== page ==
Scientists list priority research to replace high-concentration CO2 stunning of pigs


Scientists list priority research to replace high-concentration CO2 stunning of pigs

8 July 2020
Pigs display behaviour such as gasping, trying to escape and vocalising when they are stunned for slaughter using high concentration CO2.

The latest EFSA opinion on pig welfare at slaughter confirms that there is currently no way to prevent or mitigate the pain and distress caused by this type of stunning, which is common in all major EU pig abattoirs. Now a new report aims to provide guidance on the most promising alternative methods that require further research as a matter of urgency. We are pleased to see that the European Commission has provisionally shown a willingness to promote such research in the coming years. 

High concentration CO2 stunning is currently one of the more common methods to stun pigs at slaughter in Europe and is considered practical and beneficial for meat quality. But, as the latest EFSA opinion on pig slaughter just confirmed, this method is incompatible with animal welfare and should be replaced as soon as possible with painless alternatives. According to the EFSA opinion, CO2 stunning causes pigs “pain, fear and respiratory distress” and there is no way to prevent or minimise these severe animal welfare problems. 

Animal welfare NGOs have long been campaigning against this stunning method, which is unacceptable on animal welfare grounds. At the end of last year, Eurogroup for Animals and its Member Organisations called on the European Commission to revise the Slaughter Regulation to phase out the use of high-concentration CO2 as a stunning or killing method for pigs. Now a new report, commissioned by Eurogroup for Animals and Compassion in World Farming (CIWF) to scientists at the RISE Research Institutes of Sweden, recommends alternatives that could replace it.  The executive summary is available online.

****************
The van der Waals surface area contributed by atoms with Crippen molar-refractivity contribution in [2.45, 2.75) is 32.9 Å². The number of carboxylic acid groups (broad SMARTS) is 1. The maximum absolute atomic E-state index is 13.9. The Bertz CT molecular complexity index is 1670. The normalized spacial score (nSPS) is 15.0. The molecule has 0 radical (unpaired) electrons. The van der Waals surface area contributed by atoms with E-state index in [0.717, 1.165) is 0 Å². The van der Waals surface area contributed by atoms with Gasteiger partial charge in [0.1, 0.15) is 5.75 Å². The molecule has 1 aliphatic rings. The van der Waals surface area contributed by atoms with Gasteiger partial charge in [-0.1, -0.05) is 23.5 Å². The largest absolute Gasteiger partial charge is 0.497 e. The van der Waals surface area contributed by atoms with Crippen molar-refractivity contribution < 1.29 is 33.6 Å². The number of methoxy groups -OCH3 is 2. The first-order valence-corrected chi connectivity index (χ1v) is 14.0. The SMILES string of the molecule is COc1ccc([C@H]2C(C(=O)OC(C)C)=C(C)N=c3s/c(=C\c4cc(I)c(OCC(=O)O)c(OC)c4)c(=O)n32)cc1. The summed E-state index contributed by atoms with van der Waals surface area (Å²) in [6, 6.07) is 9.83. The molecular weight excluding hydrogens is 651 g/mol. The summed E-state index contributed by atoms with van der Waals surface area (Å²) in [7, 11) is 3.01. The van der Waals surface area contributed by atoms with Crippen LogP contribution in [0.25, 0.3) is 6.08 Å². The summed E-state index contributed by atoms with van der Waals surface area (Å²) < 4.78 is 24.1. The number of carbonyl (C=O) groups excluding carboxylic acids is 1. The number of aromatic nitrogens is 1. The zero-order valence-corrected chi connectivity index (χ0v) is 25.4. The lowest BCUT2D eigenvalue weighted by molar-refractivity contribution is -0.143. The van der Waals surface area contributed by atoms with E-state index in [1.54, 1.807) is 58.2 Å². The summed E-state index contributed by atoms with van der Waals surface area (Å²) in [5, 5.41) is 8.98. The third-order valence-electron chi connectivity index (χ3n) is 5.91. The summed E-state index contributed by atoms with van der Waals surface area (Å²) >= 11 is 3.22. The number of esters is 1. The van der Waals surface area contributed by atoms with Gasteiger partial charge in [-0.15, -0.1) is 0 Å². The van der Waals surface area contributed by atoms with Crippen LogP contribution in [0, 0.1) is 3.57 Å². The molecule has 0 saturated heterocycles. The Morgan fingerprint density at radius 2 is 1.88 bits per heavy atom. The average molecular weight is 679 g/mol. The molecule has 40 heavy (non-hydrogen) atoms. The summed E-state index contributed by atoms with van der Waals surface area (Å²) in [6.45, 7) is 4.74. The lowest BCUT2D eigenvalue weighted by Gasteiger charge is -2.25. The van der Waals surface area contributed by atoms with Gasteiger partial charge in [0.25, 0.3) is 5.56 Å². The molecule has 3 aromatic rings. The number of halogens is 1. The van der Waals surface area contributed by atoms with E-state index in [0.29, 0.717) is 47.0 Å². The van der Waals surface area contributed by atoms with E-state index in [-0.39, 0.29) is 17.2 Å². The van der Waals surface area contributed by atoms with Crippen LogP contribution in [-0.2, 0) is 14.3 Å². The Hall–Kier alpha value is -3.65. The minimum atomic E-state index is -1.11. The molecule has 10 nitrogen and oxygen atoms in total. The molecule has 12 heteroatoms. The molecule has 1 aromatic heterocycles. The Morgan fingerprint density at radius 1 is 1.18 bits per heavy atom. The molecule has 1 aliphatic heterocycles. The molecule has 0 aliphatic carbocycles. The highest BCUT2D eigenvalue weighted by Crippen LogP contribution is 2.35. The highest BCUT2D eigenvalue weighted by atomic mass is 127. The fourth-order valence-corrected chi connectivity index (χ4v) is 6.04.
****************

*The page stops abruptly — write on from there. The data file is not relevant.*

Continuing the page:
The report, entitled ‘Potential alternatives to high concentration CO2 stunning of pigs at slaughter’, discusses the various controlled atmosphere stunning and physical methods that are available to stun pigs before slaughter and highlights the most promising potential alternatives to high-concentration CO2. Based on the findings of this report, last spring the European Parliament submitted a proposal for an EU research project (preparatory action) to find painless stunning methods for pigs. We hope that this project will be carried out by the European Commission as a matter of priority.

Any widely used method to stun animals should induce instantaneous unconsciousness or, if the process is gradual, not induce pain or distress” says Reineke Hameleers, CEO of Eurogroup for Animals. “It’s urgent that resources are devoted to researching and developing alternatives that can be widely and quickly adopted.”

Encouragingly, the Farm-to-Fork Strategy includes the long-awaited revision of the Slaughter Regulation, even though CO2 stunning of pigs isn’t mentioned per se. We will continue to closely monitor this dossier and to ensure that it maintains a high level of priority.


Dr Elena Nalon, Senior Veterinary Adviser, Eurogroup for Animals